"I am here. Question me. Leeuwenhoek."

I was astounded. The name was identical with that I had written beneath the table, and carefully kept concealed. Neither was it at all probable that an uncultivated woman like Mrs. Vulpes should know even the name of the great father of microscopics. It may have been biology; but this theory was soon doomed to be destroyed. I wrote on my slip—still concealing it from Mrs. Vulpes—a series of questions, which, to avoid tediousness, I shall place with the responses, in the order in which they occurred:—

I.—Can the microscope be brought to perfection?


I.—Am I destined to accomplish this great task?

Spirit.—You are.

I.—I wish to know how to proceed to attain this end. For the love which you bear to science, help me!

Spirit.—A diamond of one hundred and forty carats, submitted to electro-magnetic currents for a long period, will experience a rearrangement of its atoms inter se, and from that stone you will form the universal lens.

I.—Will great discoveries result from the use of such a lens?

Spirit.—So great that all that has gone before is as nothing.

I.—But the refractive power of the diamond is so immense, that the image will be formed within the lens. How is that difficulty to be surmounted?

Spirit.—Pierce the lens through its axis, and the difficulty is obviated. The image will be formed in the pierced space, which will itself serve as a tube to look through. Now I am called. Good-night.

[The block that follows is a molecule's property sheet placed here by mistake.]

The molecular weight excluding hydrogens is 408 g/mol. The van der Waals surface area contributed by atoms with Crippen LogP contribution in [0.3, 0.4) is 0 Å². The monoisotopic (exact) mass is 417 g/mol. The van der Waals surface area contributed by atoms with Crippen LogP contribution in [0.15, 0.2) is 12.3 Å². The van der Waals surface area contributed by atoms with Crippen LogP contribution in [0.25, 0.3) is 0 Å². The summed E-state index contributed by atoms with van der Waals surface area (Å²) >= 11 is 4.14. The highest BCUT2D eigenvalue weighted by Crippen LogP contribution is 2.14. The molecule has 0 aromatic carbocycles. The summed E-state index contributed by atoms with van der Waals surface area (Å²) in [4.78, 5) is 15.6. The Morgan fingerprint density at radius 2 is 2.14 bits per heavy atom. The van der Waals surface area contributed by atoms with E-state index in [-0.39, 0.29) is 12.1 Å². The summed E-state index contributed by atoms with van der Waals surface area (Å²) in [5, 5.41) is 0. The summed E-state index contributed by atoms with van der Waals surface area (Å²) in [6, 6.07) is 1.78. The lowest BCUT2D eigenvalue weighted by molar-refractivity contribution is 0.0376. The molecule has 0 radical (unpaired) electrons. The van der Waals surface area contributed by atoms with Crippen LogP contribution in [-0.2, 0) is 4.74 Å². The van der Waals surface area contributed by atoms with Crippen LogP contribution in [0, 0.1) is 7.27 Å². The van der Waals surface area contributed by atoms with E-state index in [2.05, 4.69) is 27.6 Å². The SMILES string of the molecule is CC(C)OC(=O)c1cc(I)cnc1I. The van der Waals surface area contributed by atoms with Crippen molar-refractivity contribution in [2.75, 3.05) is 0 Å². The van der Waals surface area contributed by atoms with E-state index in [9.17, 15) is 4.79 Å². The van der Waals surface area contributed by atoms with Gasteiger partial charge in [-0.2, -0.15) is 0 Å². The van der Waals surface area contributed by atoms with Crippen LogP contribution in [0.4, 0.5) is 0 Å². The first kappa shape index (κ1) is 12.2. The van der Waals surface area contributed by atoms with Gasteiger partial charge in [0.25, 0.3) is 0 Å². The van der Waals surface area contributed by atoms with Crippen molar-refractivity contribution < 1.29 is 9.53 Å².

I cannot at all describe the effect that these extraordinary communications had upon me. I felt completely bewildered. No biological theory could account for the discovery of the lens. The medium might, by means of biological rapport with my mind, have gone so far as to read my questions, and reply to them coherently. But biology could not enable her to discover that magnetic currents would so alter the crystals of the diamond as to remedy its previous defects, and admit of its being polished into a perfect lens. Some such theory may have passed through my head, it is true; but if so, I had forgotten it. In my excited condition of mind there was no course left but to become a convert, and it was in a state of the most painful nervous exaltation that I left the medium's house that evening. She accompanied me to the door, hoping that I was satisfied. The raps followed us as we went through the hall, sounding on the balusters, the flooring, and even the lintels of the door. I hastily expressed my satisfaction, and escaped hurriedly into the cool night air. I walked home with but one thought possessing me,—how to obtain a diamond of the immense size required. My entire means multiplied a hundred times over would have been inadequate to its purchase. Besides, such stones are rare, and become historical. I could find such only in the regalia of Eastern or European monarchs.